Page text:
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Re: Compatability

From: Charles McCathieNevile <charles@w3.org>
Date: Wed, 20 Jan 1999 11:40:08 -0500 (EST)
To: Ashlee Diehl <adiehl@tb.tele-bank.com>
cc: w3c-wai-gl@w3.org
Message-ID: <Pine.LNX.4.04.9901192320240.3967-100000@tux.w3.org>
Bits of answers interspersed, with the TAKE-HOME MESSAGE at the bottom.

The Disclaimer: The references given are 'work in progress' and the URIs
are not necessarily stable. These are the best answers I can give at the
moment, but I think they are reasonable ones which I will not feel a need
to change much in the near future. It should also be noted that these are
personal opinions, and do not necessarily reflect the views of anyone
else. Specifically, they should not be construed as being endorsed by the
MIT, the W3C or any of its member organisations.

I am sending this to the GL group because there may be people there who
can add to what I say or point out errors. (And because they were asked
the question as a group)

On Tue, 19 Jan 1999, Ashlee Diehl wrote:

  Dear Sir or Madam,
  How can I find out if my company's Web site (www.telebankonline.com) is
  universally accessible?  

You can find out if it is likely to be inaccessible. There are a
well-known set of problems which make a site inaccessible. If it has none
of those then it is PROBABLY very widely or universally accessible.

  How would a visually impaired or blind person go about getting on
  the web? Would they have to use applications and browsers such as JAWS
  or Lynx?

Usually there are two pieces to browsing the web. The software which is
used, and the rendering device (hardware). 

For software people use a wide variety of systems, from Lynx and W3
(text-based browsers) to Opera, Arachne, Explorer and Netscape ('normal'
graphic browsers) to pwWebspeak and HomePageReader (voice browsers -
specifically designed for audio output, altouhg they usually provide some
kind of visual display as well. These are related to the new generation of
mobile and telephone-based browsers)

For rendering device most blind people use a voice output system or a
braille device. Voice output systems are not necessarily hardware - JAWS
can use several, some of which are simply software, (although it relies on
the speakers of course) while emacspeak and ultrasonix use the DECtalk - a
hardware speech synthesiser (there are many other voice output systems).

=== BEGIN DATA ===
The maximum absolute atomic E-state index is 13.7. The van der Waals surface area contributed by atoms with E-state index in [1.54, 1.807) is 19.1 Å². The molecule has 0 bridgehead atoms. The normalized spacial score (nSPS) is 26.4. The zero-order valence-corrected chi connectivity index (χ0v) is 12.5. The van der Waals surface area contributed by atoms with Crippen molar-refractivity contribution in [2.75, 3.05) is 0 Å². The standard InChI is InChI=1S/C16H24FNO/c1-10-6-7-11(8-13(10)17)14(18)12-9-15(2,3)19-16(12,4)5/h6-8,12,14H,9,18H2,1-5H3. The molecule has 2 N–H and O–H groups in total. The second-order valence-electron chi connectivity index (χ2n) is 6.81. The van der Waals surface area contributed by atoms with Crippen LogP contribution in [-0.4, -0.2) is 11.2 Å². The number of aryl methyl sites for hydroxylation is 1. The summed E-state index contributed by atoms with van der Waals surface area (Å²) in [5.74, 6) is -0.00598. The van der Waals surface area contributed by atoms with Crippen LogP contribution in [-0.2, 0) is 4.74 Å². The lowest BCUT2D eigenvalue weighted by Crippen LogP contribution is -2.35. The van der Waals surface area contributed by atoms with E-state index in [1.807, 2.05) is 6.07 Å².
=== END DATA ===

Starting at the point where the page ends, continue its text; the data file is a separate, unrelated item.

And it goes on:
pwWebspeak (for windows) comes with a software speech synthesiser.

  Does a Web site have to reach certain
  standards to be able to be used with these interfaces?

A website does have to meet certain standards for these interfaces to be
useful. It should be noted that many of these are also used by
non-disabled people. I use Lynx as my main browser, although I do have
Netscape, Amaya, Explorer and w3. More about the details in a minute.
  I would like to make our Web site as accessible as possible, but I'm not
  sure where to begin.  Do you have any suggestions?  Is there a check
  list that I can give to my Web master to find out how accessible we are?

Universally accessible means more than simply catering to blind people.
There are also people who are deaf, people who have various kinds of motor
disability, and people who have combinations of these disabilities using
the web.


Read the WAI Page Author Guidelines (although the name may change). These
are presently a working draft, but they represent a very thorough approach
to accessibility issues. If you meet all the checkpoints, then your site
will be very widely accessible. The document also includes discussion of
rationales, and has an associated techniques document which discusses ways
to meet checkpoints.

http://www.w3.org/WAI/GL/WD-WAI-PAGEAUTH is the current DRAFT version.

There is also a set of quicktips - a checklist of 10 things you really
really really should do. These are not a full treatment of accessibility,
but they fit on a business card and will get you a long way towards the
goal. Again, these are a pilot version, and may change.


As an aid to assessing your site, you can use Bobby, an automated
accessibility checker produced by the CAST organisation. Remember that
being 'Bobby- approved' does not ensure that your site is accessible -
there are features which Bobby cannot check, and it is only a computer
program. On the other hand it is a good and quick way to find out if your
site contains some of the most common and serious accessibility problems


  Thanks for your help,
  Ashlee Diehl
  Marketing Programs Manager
  (703) 247-2099
Pleasure. It's good to see providers taking the problems seriously.



--Charles McCathieNevile -  mailto:charles@w3.org
phone: * +1 (617) 258 0992 *  http://purl.oclc.org/net/charles
W3C Web Accessibility Initiative -  http://www.w3.org/WAI
545 Technology sq., Cambridge MA, USA
Received on Wednesday, 20 January 1999 11:40:11 UTC

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